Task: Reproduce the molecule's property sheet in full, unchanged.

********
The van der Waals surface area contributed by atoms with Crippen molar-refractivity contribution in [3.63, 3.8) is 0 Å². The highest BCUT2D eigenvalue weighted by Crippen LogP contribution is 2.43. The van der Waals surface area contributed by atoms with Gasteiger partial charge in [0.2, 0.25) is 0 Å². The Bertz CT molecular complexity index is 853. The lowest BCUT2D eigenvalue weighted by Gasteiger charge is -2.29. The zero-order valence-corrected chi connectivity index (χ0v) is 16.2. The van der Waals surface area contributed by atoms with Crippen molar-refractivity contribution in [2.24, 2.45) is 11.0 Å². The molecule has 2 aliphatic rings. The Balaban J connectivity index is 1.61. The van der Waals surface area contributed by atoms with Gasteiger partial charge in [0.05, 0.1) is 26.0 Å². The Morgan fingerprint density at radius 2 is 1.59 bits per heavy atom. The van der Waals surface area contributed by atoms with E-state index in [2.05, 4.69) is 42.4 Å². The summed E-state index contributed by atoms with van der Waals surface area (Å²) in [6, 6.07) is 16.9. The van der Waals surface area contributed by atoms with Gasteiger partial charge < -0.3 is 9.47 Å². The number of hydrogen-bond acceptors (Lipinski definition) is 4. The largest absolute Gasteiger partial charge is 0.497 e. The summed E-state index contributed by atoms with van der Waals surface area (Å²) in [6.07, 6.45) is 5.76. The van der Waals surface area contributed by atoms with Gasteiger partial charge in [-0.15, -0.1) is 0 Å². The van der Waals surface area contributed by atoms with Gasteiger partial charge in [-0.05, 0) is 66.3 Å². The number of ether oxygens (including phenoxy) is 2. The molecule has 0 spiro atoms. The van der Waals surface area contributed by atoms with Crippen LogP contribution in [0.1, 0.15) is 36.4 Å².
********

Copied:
The van der Waals surface area contributed by atoms with Crippen molar-refractivity contribution in [3.63, 3.8) is 0 Å². The highest BCUT2D eigenvalue weighted by Crippen LogP contribution is 2.43. The van der Waals surface area contributed by atoms with Gasteiger partial charge in [0.2, 0.25) is 0 Å². The Bertz CT molecular complexity index is 853. The lowest BCUT2D eigenvalue weighted by Gasteiger charge is -2.29. The zero-order valence-corrected chi connectivity index (χ0v) is 16.2. The van der Waals surface area contributed by atoms with Crippen molar-refractivity contribution in [2.24, 2.45) is 11.0 Å². The molecule has 2 aliphatic rings. The Balaban J connectivity index is 1.61. The van der Waals surface area contributed by atoms with Gasteiger partial charge in [0.05, 0.1) is 26.0 Å². The Morgan fingerprint density at radius 2 is 1.59 bits per heavy atom. The van der Waals surface area contributed by atoms with E-state index in [2.05, 4.69) is 42.4 Å². The summed E-state index contributed by atoms with van der Waals surface area (Å²) in [6, 6.07) is 16.9. The van der Waals surface area contributed by atoms with Gasteiger partial charge < -0.3 is 9.47 Å². The number of hydrogen-bond acceptors (Lipinski definition) is 4. The largest absolute Gasteiger partial charge is 0.497 e. The summed E-state index contributed by atoms with van der Waals surface area (Å²) in [6.07, 6.45) is 5.76. The van der Waals surface area contributed by atoms with Gasteiger partial charge in [-0.15, -0.1) is 0 Å². The van der Waals surface area contributed by atoms with Gasteiger partial charge in [-0.05, 0) is 66.3 Å². The number of ether oxygens (including phenoxy) is 2. The molecule has 0 spiro atoms. The van der Waals surface area contributed by atoms with Crippen LogP contribution in [0.1, 0.15) is 36.4 Å².